Wednesday, May 22, 2024

Three Ways You Can Use HTML5 On Your Website Today

HTML5 promises to affect the way we think about and use the web, but what can be done with HTML5 today? In our last article we discussed five essential HTML5 editors to get you started. In this article we will look at several ways you can use HTML5 on your website right now!

Eliminate Internet Explorer HTML5 Compatibility Problems

There’s no denying that Microsoft IE9’s HTML5 support is worlds above previous releases, but there are still many people using MSIE 7 and 8 (and sadly, MSIE 6) that developers have to contend with. Remy Sharp’s HTML5 enabling script allows developers to use any HTML5 element on their page. It’s placed within the <HEAD> tags, and is referenced like this:

<!--[if lt IE 9]>
<script src=""></script>

Remy has already minified the script, so the amount of extra bytes downloaded is minimal, and if a user isn’t using IE, there won’t be an extra http pull. It’s hosted on the Google Code servers, so you won’t have to worry about the server being down. Alternatively, you can download the code and save it to your own server to be included in your web page (you may need to right click the link and choose Save As to save the file, rather than view it).

If you’re wondering why I didn’t just use it on this page so all the examples work no matter what browser you’re using, it’s because the CMS that uses won’t allow me to add anything between the <HEAD> tags.

HTML5 Form Enhancements

Web developers have been enhancing and tweaking forms on web pages forever. Generally this involved the use of some JavaScript for creating effects such as autofocus (where a particular form field receives the focus when the page is loaded) and placeholders (where there is illustrative text already in a text form field, but when a user clicks within the field, the text disappears). With HTML5, developers no longer have to employ these tactics–they are part of the specification and work as parameters to web forms naturally.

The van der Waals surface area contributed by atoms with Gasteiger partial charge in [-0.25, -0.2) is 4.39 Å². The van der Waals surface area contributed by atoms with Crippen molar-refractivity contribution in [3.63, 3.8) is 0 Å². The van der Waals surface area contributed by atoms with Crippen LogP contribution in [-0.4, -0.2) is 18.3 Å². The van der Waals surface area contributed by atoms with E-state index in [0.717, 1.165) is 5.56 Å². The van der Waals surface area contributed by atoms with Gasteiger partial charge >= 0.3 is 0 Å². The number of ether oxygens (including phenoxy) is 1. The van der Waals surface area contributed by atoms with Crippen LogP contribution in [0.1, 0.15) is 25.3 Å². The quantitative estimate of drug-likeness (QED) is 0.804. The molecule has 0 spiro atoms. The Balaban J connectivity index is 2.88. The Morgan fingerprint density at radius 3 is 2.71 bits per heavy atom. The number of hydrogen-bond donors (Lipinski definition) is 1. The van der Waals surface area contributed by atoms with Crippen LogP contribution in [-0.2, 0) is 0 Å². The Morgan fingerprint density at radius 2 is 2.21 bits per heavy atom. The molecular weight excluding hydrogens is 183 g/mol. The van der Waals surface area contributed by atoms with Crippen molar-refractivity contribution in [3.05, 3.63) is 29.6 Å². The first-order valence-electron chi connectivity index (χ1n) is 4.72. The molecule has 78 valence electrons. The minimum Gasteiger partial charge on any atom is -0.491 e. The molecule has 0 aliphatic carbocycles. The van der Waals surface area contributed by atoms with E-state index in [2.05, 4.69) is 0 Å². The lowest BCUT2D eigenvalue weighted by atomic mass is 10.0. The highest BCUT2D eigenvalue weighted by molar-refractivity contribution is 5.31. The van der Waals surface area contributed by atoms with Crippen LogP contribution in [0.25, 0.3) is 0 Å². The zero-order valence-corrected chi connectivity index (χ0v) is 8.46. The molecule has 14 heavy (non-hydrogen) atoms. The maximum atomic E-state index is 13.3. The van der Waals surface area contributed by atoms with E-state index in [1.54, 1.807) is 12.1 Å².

Autofocus Using HTML5

Here’s what it looks like in use. You probably already noticed it, if you are using a browser with HTML5 support:

on this field:

and here’s how simple it is. Notice that the only code that is different from HTML4 is one word: autofocus

   <input id=”example1″ name=”example1″ type=”text” autofocus />

Placeholders Using HTML5

Often when we are creating a form, even when that form is a single field, we want to let the user know the type of information they are expected to enter into the form. We don’t, however, want them to have to manually delete that text from the form field before they can enter their own text. Previously we had to use JavaScript to do so, but now we can do it like this:

    <input id="example2" name="example2" type="text" placeholder="suggestive text" /> 

and here’s what it looks like in action, try it out:


Editable Content Using HTML5’s contenteditable

One of the new features of HTML5 is the ability to place text on a web page that is editable by visitors–on the fly. If you’re using a browser with HTML5 support, you can test out such editable content here:

Put your mouse cursor in this text and change it!

The biggest question I hear about contenteditable is “why would I want to do that?” and the answer falls back to another feature of HTML5–local storage. By using local storage along with the contenteditable feature, a developer can enable a visitor to their website to edit the contents of a list item, paragraph–pretty much any text–and it can be saved to their computer. This will be useful for games and applications, and is likely to be very, very useful in the near future. Here’s what the code for using contenteditable looks like:

    <p contenteditable="true">Put your mouse cursor in this text and change it!</p> 

I have to admit that without using local storage along with contenteditable, I haven’t been able to come up with a reason to use it. Given that, here’s one more way you can begin to use HTML5 now.

It’s So Easy: Using HTML5’s DocType Declaration

By using the HTML5 DocType, you are letting the browser know what to expect from your document. HTML4 required a DocType reference to a DTD (doc type declaration), and there were three different DTD’s that could be used. HTML5 doesn’t require such a reference, and is as simple as it gets:


That’s it! You place it at the very top of your .html documents, right before the beginning <HTML> tag. You won’t notice anything different when you use it, but you will be joining the ranks of those using HTML5, and ready to take on new challenges, functionality and advances.

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